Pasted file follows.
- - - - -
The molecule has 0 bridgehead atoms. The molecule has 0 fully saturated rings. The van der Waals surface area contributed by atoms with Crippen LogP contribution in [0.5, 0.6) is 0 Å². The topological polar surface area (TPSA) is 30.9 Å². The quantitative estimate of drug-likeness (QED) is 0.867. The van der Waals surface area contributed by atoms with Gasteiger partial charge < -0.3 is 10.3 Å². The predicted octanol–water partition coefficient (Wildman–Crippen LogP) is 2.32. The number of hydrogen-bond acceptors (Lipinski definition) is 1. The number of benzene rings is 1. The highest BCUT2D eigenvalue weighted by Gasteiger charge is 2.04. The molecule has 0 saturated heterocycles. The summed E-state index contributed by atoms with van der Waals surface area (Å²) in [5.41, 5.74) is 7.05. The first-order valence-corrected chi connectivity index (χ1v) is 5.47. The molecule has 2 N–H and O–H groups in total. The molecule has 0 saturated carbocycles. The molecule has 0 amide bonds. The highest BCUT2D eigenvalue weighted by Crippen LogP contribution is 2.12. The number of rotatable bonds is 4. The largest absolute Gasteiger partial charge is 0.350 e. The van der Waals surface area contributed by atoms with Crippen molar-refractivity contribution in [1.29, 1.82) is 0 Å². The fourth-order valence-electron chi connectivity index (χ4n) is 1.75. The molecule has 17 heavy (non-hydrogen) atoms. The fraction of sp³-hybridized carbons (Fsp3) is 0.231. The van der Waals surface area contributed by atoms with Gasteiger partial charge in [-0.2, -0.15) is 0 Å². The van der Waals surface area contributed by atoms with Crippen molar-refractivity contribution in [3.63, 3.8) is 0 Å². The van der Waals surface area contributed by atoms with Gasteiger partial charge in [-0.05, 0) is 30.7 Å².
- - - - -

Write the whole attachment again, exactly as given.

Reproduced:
The molecule has 0 bridgehead atoms. The molecule has 0 fully saturated rings. The van der Waals surface area contributed by atoms with Crippen LogP contribution in [0.5, 0.6) is 0 Å². The topological polar surface area (TPSA) is 30.9 Å². The quantitative estimate of drug-likeness (QED) is 0.867. The van der Waals surface area contributed by atoms with Gasteiger partial charge < -0.3 is 10.3 Å². The predicted octanol–water partition coefficient (Wildman–Crippen LogP) is 2.32. The number of hydrogen-bond acceptors (Lipinski definition) is 1. The number of benzene rings is 1. The highest BCUT2D eigenvalue weighted by Gasteiger charge is 2.04. The molecule has 0 saturated heterocycles. The summed E-state index contributed by atoms with van der Waals surface area (Å²) in [5.41, 5.74) is 7.05. The first-order valence-corrected chi connectivity index (χ1v) is 5.47. The molecule has 2 N–H and O–H groups in total. The molecule has 0 saturated carbocycles. The molecule has 0 amide bonds. The highest BCUT2D eigenvalue weighted by Crippen LogP contribution is 2.12. The number of rotatable bonds is 4. The largest absolute Gasteiger partial charge is 0.350 e. The van der Waals surface area contributed by atoms with Crippen molar-refractivity contribution in [1.29, 1.82) is 0 Å². The fourth-order valence-electron chi connectivity index (χ4n) is 1.75. The molecule has 17 heavy (non-hydrogen) atoms. The fraction of sp³-hybridized carbons (Fsp3) is 0.231. The van der Waals surface area contributed by atoms with Gasteiger partial charge in [-0.2, -0.15) is 0 Å². The van der Waals surface area contributed by atoms with Crippen molar-refractivity contribution in [3.63, 3.8) is 0 Å². The van der Waals surface area contributed by atoms with Gasteiger partial charge in [-0.05, 0) is 30.7 Å².